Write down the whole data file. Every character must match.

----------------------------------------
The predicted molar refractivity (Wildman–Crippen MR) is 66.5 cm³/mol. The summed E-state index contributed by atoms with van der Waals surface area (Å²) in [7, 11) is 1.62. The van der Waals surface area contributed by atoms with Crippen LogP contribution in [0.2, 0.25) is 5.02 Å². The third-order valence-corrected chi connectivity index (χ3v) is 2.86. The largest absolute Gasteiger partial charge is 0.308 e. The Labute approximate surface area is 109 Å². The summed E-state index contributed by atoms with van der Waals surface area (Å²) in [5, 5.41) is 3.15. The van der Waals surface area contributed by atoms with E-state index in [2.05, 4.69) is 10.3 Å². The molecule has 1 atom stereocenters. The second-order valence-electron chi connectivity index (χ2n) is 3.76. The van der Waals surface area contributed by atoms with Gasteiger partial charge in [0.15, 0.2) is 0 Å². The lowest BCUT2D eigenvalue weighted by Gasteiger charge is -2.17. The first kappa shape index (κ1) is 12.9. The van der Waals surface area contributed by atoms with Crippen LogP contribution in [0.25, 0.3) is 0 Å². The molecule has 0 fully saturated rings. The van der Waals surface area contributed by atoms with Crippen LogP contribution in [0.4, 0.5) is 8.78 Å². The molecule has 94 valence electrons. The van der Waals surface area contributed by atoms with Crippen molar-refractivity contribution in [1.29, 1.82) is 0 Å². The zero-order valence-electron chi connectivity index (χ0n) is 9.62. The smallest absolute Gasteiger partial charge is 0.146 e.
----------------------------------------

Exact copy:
The predicted molar refractivity (Wildman–Crippen MR) is 66.5 cm³/mol. The summed E-state index contributed by atoms with van der Waals surface area (Å²) in [7, 11) is 1.62. The van der Waals surface area contributed by atoms with Crippen LogP contribution in [0.2, 0.25) is 5.02 Å². The third-order valence-corrected chi connectivity index (χ3v) is 2.86. The largest absolute Gasteiger partial charge is 0.308 e. The Labute approximate surface area is 109 Å². The summed E-state index contributed by atoms with van der Waals surface area (Å²) in [5, 5.41) is 3.15. The van der Waals surface area contributed by atoms with E-state index in [2.05, 4.69) is 10.3 Å². The molecule has 1 atom stereocenters. The second-order valence-electron chi connectivity index (χ2n) is 3.76. The van der Waals surface area contributed by atoms with Gasteiger partial charge in [0.15, 0.2) is 0 Å². The lowest BCUT2D eigenvalue weighted by Gasteiger charge is -2.17. The first kappa shape index (κ1) is 12.9. The van der Waals surface area contributed by atoms with Crippen LogP contribution in [0.25, 0.3) is 0 Å². The molecule has 0 fully saturated rings. The van der Waals surface area contributed by atoms with Crippen LogP contribution in [0.4, 0.5) is 8.78 Å². The molecule has 94 valence electrons. The van der Waals surface area contributed by atoms with Crippen molar-refractivity contribution in [1.29, 1.82) is 0 Å². The zero-order valence-electron chi connectivity index (χ0n) is 9.62. The smallest absolute Gasteiger partial charge is 0.146 e.